"Transplantation of Living Nuclei from Blastula Cells into Enucleated Frogs' Eggs" (1952), by Robert Briggs and Thomas J. King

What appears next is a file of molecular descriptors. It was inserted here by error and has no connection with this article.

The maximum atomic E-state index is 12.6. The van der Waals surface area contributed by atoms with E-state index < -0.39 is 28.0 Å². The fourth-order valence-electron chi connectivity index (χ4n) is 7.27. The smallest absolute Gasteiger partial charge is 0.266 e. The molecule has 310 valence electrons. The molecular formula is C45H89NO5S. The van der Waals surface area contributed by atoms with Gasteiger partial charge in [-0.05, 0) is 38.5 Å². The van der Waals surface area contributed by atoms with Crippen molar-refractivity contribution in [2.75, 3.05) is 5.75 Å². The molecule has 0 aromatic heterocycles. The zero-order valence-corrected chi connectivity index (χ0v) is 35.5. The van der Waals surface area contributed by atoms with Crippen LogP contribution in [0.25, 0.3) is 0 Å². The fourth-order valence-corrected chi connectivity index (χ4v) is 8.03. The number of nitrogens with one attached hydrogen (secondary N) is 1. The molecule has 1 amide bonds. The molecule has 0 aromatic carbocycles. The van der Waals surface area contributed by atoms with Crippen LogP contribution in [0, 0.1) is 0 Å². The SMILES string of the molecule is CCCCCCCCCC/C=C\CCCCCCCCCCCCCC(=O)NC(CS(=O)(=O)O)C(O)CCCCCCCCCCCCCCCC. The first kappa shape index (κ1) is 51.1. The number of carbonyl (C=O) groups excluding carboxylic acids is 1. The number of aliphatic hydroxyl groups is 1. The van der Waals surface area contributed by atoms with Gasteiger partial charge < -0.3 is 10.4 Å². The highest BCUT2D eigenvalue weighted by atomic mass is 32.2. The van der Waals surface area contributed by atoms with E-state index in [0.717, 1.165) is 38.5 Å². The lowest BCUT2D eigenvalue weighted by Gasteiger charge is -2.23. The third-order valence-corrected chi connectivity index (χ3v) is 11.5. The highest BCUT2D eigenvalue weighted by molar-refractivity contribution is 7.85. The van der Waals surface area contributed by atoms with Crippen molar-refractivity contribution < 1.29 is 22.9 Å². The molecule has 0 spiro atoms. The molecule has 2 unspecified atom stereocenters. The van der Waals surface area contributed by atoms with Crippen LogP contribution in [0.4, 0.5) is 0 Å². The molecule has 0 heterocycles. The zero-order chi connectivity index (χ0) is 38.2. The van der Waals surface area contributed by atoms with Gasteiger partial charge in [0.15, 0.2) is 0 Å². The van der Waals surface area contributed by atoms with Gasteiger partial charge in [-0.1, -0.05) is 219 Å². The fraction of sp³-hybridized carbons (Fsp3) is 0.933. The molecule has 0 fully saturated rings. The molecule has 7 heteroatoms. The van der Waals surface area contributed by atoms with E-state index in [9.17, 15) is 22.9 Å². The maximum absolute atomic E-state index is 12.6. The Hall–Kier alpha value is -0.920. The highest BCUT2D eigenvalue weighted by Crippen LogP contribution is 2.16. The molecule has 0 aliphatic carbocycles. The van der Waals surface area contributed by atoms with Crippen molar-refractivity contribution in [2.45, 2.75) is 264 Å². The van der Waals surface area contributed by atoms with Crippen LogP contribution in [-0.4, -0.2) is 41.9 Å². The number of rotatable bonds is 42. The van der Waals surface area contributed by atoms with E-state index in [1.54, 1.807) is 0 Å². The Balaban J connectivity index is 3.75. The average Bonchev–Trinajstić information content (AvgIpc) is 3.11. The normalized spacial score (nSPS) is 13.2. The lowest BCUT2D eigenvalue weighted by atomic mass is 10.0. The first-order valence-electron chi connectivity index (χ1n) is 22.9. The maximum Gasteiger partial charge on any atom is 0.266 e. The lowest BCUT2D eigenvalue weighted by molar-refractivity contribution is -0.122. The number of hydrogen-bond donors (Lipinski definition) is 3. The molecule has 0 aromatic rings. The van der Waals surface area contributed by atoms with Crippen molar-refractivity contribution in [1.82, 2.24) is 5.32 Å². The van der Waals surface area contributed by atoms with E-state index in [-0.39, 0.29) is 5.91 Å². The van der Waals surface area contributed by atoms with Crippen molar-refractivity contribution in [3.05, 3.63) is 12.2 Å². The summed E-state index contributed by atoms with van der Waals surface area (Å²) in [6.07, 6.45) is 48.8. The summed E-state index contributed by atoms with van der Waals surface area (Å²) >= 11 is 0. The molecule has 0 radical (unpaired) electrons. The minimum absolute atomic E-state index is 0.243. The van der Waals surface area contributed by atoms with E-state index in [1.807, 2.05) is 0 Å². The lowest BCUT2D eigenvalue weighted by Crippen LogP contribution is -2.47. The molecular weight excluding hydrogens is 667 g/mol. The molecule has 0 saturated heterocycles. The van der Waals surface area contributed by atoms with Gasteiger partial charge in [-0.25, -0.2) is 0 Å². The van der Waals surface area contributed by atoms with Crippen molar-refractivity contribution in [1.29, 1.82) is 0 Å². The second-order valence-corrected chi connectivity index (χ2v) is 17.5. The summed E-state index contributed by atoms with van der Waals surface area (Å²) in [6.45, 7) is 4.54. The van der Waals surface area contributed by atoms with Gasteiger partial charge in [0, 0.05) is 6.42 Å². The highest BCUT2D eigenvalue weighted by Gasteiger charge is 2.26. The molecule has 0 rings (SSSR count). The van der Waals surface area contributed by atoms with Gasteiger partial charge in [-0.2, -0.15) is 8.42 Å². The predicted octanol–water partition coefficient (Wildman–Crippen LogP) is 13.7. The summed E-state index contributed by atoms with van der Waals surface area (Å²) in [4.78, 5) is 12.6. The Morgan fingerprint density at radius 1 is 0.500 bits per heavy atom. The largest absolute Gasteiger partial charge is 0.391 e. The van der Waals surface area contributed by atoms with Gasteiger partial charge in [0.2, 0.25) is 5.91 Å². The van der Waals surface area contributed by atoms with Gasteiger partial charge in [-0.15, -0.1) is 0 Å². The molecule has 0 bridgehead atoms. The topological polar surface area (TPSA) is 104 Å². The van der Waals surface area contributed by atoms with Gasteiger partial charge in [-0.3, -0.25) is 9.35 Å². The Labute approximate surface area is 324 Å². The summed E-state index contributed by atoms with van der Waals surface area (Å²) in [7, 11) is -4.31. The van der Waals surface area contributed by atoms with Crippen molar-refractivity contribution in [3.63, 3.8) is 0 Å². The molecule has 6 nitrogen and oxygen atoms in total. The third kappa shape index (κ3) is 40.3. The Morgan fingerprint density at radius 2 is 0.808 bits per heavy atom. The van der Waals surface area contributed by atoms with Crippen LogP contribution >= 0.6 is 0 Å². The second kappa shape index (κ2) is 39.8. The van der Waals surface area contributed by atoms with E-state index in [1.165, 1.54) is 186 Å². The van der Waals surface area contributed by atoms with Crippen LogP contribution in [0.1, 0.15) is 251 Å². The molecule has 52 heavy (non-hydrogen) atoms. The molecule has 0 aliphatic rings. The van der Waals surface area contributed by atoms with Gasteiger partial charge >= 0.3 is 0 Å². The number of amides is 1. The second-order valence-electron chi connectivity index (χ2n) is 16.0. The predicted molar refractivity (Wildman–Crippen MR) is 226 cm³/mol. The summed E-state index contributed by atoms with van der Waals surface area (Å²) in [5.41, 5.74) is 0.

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In 1952 Robert Briggs and Thomas J. King published their article, "Transplantation of Living Nuclei from Blastula Cells into Enucleated Frogs' Eggs," in the Proceedings of the National Academy of Sciences, the culmination of a series of experiments conducted at the Institute for Cancer Research and Lankenau Hospital Research Institute in Philadelphia, Pennsylvania. In this paper Briggs and King examined whether nuclei of embryonic cells are differentiated, and by doing so, were the first to conduct a successful nuclear transplantation with amphibian embryos. Previously nuclear transplantation had only been performed using amoebae cells. Briggs and King believed that by removing the egg nucleus and replacing it with a differentiated cell, they could study nuclear differentiation. During the experiment, they used two different species of frogs, Rana pipiens and Rana catesbeiana, to study and test whether the nucleus is differentiated. The nuclear transplantations performed in the experiment would later be referred to as cloning.